About the Participants

Carol Berkin is Presidential Professor of History at Baruch College and a member of the history faculty of the Graduate Center of the City University of New York. Her publications include Civil War Wives: The Life and Times of Angelina Grimké Weld, Varina Howell Davis, and Julia Dent Grant and Revolutionary Mothers: Women in the Struggle for America’s Independence.

David W. Blight is a Professor of American History at Yale University and Director of the Gilder Lehrman Center for the Study of Slavery, Resistance & Abolition. He has written numerous books and articles including A Slave No More: Two Men Who Escaped to Freedom, Including Their Narratives of Emancipation. Blight is also a frequent book reviewer and has written many articles on abolitionism, American historical memory, and African American intellectual and cultural history.

Lois Brown is currently Visiting Professor of African American Studies at Wesleyan University. Brown has lectured widely and published articles on African American literature, women’s writing, early American education, and African American history and religion. Brown’s biography, Pauline Elizabeth Hopkins: Black Daughter of the Revolution, published in 2008, has been hailed as “the definitive Hopkins biography for decades to come.”

Erica Armstrong Dunbar is an Associate Professor of History with joint appointments in Black American Studies and Women’s Studies at the University of Delaware. Her first book, A Fragile Freedom: African American Women and Emancipation in the Antebellum City, positioned her as a scholar of early African American Women’s history. In 2011, Professor Armstrong Dunbar was appointed the first director of the Program in African American History at the Library Company of Philadelphia. Professor Dunbar’s newest book project is Never Caught: The Life of Oney Judge Staines.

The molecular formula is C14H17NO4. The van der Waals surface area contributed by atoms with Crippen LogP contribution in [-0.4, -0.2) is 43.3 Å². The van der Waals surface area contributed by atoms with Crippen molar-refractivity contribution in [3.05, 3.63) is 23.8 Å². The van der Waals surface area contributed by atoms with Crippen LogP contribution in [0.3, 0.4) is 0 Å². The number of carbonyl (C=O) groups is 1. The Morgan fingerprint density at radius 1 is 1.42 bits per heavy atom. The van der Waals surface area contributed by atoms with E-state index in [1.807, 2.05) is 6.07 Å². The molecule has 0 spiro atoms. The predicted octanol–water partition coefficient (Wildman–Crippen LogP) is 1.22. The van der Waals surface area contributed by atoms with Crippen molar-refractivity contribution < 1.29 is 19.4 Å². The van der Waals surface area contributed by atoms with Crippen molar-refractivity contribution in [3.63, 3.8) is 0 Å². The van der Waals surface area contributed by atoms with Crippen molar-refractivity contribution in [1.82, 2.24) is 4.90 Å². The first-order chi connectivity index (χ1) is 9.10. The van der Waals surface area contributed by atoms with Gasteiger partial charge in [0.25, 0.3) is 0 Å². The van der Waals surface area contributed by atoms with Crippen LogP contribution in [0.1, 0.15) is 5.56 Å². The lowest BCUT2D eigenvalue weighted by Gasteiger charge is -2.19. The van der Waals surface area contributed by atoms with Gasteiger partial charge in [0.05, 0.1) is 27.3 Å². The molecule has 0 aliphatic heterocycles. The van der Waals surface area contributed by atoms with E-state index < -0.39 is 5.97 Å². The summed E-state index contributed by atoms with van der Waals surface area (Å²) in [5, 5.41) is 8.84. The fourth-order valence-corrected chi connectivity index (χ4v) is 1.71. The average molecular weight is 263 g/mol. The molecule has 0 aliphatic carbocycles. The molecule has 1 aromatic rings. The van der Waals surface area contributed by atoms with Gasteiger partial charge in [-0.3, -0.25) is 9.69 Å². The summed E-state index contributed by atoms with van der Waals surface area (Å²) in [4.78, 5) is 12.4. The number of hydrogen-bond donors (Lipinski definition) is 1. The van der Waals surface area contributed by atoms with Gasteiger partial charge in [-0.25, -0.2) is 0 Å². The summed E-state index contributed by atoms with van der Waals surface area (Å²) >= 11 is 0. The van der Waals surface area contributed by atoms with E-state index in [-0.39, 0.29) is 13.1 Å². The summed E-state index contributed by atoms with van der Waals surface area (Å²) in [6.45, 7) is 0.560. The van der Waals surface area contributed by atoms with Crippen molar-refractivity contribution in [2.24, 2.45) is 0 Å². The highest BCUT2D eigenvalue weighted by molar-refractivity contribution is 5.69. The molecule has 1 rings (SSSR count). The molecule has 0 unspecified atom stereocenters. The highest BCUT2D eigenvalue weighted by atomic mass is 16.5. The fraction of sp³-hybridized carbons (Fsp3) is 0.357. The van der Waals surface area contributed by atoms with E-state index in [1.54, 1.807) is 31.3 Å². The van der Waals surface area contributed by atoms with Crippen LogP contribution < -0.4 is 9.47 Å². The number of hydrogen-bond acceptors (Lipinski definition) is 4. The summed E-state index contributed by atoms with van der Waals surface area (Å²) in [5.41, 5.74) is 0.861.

R. Blakeslee Gilpin is Assistant Professor of History at the University of South Carolina and the author of John Brown Still Lives!: America’s Long Reckoning With Violence, Equality, and Change. Gilpin’s work has appeared in The Boston Globe, The American Scholar, The New England Quarterly, Slavery and Abolition, Biography: an Interdisciplinary Quarterly, The Journal of American Studies and The Journal of Mississippi History.

Joan D. Hedrick, Charles A. Dana Professor of History at Hartford’s Trinity College, received a Pulitzer Prize in 1995 for her biography of Harriet Beecher Stowe, Harriet Beecher Stowe: A Life. A member of the Trinity faculty since 1980, Hedrick holds a bachelor’s degree from Vassar College and a doctorate from Brown University.

Tony Horwitz worked for many years as a reporter, first in Indiana and then during a decade overseas in Australia, Europe, Africa, and the Middle East, mostly covering wars and conflicts as a foreign correspondent for The Wall Street Journal. After returning to the U.S., he won the Pulitzer Prize for national reporting and worked as a staff writer for The New Yorker. He is the author of Midnight Rising: John Brown and the Raid That Sparked the Civil War. Four of his books have been national and New York Times bestsellers: A Voyage Long and Strange, Blue Latitudes, Confederates in the Attic, and Baghdad Without A Map.